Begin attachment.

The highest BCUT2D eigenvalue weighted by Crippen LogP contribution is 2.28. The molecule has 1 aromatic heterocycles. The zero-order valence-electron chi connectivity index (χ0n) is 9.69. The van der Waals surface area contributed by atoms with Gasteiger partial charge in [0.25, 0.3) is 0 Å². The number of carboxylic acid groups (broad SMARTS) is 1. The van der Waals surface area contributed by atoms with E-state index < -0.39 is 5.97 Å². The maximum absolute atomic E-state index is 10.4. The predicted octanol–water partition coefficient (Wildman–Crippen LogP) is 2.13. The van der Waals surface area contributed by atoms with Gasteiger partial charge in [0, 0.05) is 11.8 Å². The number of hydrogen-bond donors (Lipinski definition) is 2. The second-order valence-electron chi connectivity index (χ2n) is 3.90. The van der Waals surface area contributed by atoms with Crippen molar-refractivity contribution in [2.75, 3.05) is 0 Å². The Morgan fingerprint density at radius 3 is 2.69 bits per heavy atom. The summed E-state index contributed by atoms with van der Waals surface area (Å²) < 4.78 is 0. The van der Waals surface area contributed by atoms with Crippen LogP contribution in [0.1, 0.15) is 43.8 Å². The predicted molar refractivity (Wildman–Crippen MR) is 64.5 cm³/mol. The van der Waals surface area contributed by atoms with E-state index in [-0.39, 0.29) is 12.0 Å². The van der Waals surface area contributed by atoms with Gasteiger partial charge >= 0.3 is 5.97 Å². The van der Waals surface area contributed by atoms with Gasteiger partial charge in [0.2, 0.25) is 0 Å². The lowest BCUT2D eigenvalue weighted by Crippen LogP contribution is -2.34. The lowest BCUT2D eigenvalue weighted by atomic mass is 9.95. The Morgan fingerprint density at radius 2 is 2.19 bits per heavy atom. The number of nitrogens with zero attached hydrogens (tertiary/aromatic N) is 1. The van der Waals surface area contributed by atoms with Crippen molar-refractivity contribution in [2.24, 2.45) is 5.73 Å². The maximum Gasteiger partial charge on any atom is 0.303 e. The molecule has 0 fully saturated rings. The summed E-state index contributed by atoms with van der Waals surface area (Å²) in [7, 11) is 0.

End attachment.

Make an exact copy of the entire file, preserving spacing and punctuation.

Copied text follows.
The highest BCUT2D eigenvalue weighted by Crippen LogP contribution is 2.28. The molecule has 1 aromatic heterocycles. The zero-order valence-electron chi connectivity index (χ0n) is 9.69. The van der Waals surface area contributed by atoms with Gasteiger partial charge in [0.25, 0.3) is 0 Å². The number of carboxylic acid groups (broad SMARTS) is 1. The van der Waals surface area contributed by atoms with E-state index < -0.39 is 5.97 Å². The maximum absolute atomic E-state index is 10.4. The predicted octanol–water partition coefficient (Wildman–Crippen LogP) is 2.13. The van der Waals surface area contributed by atoms with Gasteiger partial charge in [0, 0.05) is 11.8 Å². The number of hydrogen-bond donors (Lipinski definition) is 2. The second-order valence-electron chi connectivity index (χ2n) is 3.90. The van der Waals surface area contributed by atoms with Crippen molar-refractivity contribution in [2.75, 3.05) is 0 Å². The Morgan fingerprint density at radius 3 is 2.69 bits per heavy atom. The summed E-state index contributed by atoms with van der Waals surface area (Å²) < 4.78 is 0. The van der Waals surface area contributed by atoms with Crippen LogP contribution in [0.1, 0.15) is 43.8 Å². The predicted molar refractivity (Wildman–Crippen MR) is 64.5 cm³/mol. The van der Waals surface area contributed by atoms with E-state index in [-0.39, 0.29) is 12.0 Å². The van der Waals surface area contributed by atoms with Gasteiger partial charge >= 0.3 is 5.97 Å². The van der Waals surface area contributed by atoms with Gasteiger partial charge in [0.2, 0.25) is 0 Å². The lowest BCUT2D eigenvalue weighted by Crippen LogP contribution is -2.34. The lowest BCUT2D eigenvalue weighted by atomic mass is 9.95. The Morgan fingerprint density at radius 2 is 2.19 bits per heavy atom. The number of nitrogens with zero attached hydrogens (tertiary/aromatic N) is 1. The van der Waals surface area contributed by atoms with Crippen molar-refractivity contribution in [2.24, 2.45) is 5.73 Å². The maximum Gasteiger partial charge on any atom is 0.303 e. The molecule has 0 fully saturated rings. The summed E-state index contributed by atoms with van der Waals surface area (Å²) in [7, 11) is 0.